Salmon Farmers Land Sustainability Award

Scottish Sea Farms won the UK Association for Renewable Energy and Clean Technology (REA) Sustainability Award at its annual ceremony, held on Thursday June 9 at the Birmingham Botanic Gardens.

The awards were launched in 2006 to recognize measurable progress by organizations and individuals towards net zero.

In a category that included brewing and pub chain BrewDog; and waste, water and energy management service provider Veolia; Scottish Sea Farms won the award for its carbon-friendly initiatives. This includes increasing its use of renewable energies to rethinking waste to create circular economy products.

Accepting the award, Scottish Sea Farms sustainability and development manager Anne Anderson said it was helpful that salmon farming had the “great starting point” of having one of the lowest carbon footprints of any livestock sector.

“At the corporate level, we are taking these strong credentials even further, working in collaboration with like-minded supply partners and customers to set a new bar for sustainability in the industry,” said Anderson.

Among the producer’s initiatives, he has reduced single-use plastics by introducing returnable bulk bins, saving more than 2 million plastic boxes since 2017, reusing fish waste into by-products, including food for pets and fertilizers, and by adopting greener energies, in particular wind, solar, waves. , and hybrid in its farms and facilities to reduce its dependence on fossil fuels and reduce CO2 emissions.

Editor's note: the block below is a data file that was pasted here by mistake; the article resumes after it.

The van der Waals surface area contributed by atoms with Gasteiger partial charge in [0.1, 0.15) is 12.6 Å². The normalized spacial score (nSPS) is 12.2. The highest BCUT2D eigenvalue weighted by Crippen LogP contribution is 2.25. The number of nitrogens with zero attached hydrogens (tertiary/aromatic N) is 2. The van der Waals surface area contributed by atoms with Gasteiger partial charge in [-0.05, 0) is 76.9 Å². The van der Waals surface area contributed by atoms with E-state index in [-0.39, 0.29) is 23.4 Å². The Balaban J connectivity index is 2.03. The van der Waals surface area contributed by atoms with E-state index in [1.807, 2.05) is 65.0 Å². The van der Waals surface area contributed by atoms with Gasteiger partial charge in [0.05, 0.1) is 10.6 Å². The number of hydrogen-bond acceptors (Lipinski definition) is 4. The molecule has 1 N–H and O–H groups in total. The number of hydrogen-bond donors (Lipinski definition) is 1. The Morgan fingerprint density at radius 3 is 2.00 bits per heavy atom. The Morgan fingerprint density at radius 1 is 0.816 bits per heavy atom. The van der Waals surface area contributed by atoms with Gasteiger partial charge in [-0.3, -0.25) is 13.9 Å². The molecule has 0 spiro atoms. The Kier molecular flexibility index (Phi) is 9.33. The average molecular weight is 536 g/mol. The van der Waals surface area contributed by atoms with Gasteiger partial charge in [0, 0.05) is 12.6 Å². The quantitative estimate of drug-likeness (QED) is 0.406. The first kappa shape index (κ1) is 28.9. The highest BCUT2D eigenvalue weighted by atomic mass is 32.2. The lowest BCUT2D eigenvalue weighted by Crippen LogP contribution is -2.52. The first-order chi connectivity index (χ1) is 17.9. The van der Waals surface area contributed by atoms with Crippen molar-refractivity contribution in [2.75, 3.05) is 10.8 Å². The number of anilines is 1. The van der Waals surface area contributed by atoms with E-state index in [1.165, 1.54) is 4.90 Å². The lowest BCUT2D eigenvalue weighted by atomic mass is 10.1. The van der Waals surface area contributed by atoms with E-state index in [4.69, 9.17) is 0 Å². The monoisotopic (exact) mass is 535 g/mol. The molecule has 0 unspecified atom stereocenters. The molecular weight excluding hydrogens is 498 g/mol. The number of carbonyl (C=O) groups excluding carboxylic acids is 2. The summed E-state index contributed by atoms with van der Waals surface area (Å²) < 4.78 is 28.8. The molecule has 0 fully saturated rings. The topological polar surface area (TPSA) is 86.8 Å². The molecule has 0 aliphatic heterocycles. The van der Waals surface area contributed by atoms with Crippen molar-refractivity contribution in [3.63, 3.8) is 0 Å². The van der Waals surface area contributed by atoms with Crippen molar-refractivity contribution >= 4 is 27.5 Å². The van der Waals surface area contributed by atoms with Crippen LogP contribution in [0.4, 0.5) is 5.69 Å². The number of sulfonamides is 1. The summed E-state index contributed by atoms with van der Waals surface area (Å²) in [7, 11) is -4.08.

Among its partners, Scottish Sea Farms works with AMP Clean Energy who designed, installed and maintained the biomass energy system that helps heat the company’s Barcaldine hatchery.

Using locally sourced wood chips provides much of the facility’s heat and hot water, with the 600 kW system saving 683 metric tons (MT) of carbon per year compared to oil.

“Each success in terms of sustainable development fuels our ambition to do even more: from the implementation of a hydroelectric project to the Barcaldine Hatchery to further reduce fuel consumption, to connect remote marine farms to the mains where possible – and where not, to test the potential of wave and tidal generated energy. We are also considering reallocating fallow farms to support renewable energy projects,” Anderson said.

Scottish Sea Farms, headquartered in Stirling, operates three freshwater hatcheries, three processing facilities and 63 marine sites. Last year, she harvested 32,800 tonnes of salmon.

Photo courtesy of Scottish Sea Farms